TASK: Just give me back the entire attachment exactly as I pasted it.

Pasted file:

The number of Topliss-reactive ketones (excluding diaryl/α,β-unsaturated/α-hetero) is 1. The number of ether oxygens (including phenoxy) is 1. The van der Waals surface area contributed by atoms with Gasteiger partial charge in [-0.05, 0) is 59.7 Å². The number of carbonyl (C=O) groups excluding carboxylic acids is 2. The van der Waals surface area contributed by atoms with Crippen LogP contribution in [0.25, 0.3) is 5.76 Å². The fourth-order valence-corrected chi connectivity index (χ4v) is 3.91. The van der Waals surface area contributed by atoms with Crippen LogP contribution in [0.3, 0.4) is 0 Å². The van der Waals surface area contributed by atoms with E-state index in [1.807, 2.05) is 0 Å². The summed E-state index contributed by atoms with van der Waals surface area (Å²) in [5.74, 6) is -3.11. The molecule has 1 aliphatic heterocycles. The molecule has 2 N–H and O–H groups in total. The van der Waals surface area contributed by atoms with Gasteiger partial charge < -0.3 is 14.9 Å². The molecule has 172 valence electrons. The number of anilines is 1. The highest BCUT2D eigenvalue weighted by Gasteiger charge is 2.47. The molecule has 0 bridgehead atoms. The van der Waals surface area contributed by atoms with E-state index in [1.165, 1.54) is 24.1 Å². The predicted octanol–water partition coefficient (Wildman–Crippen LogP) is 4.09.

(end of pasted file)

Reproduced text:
The number of Topliss-reactive ketones (excluding diaryl/α,β-unsaturated/α-hetero) is 1. The number of ether oxygens (including phenoxy) is 1. The van der Waals surface area contributed by atoms with Gasteiger partial charge in [-0.05, 0) is 59.7 Å². The number of carbonyl (C=O) groups excluding carboxylic acids is 2. The van der Waals surface area contributed by atoms with Crippen LogP contribution in [0.25, 0.3) is 5.76 Å². The fourth-order valence-corrected chi connectivity index (χ4v) is 3.91. The van der Waals surface area contributed by atoms with Crippen LogP contribution in [0.3, 0.4) is 0 Å². The van der Waals surface area contributed by atoms with E-state index in [1.807, 2.05) is 0 Å². The summed E-state index contributed by atoms with van der Waals surface area (Å²) in [5.74, 6) is -3.11. The molecule has 1 aliphatic heterocycles. The molecule has 2 N–H and O–H groups in total. The van der Waals surface area contributed by atoms with Gasteiger partial charge < -0.3 is 14.9 Å². The molecule has 172 valence electrons. The number of anilines is 1. The highest BCUT2D eigenvalue weighted by Gasteiger charge is 2.47. The molecule has 0 bridgehead atoms. The van der Waals surface area contributed by atoms with E-state index in [1.165, 1.54) is 24.1 Å². The predicted octanol–water partition coefficient (Wildman–Crippen LogP) is 4.09.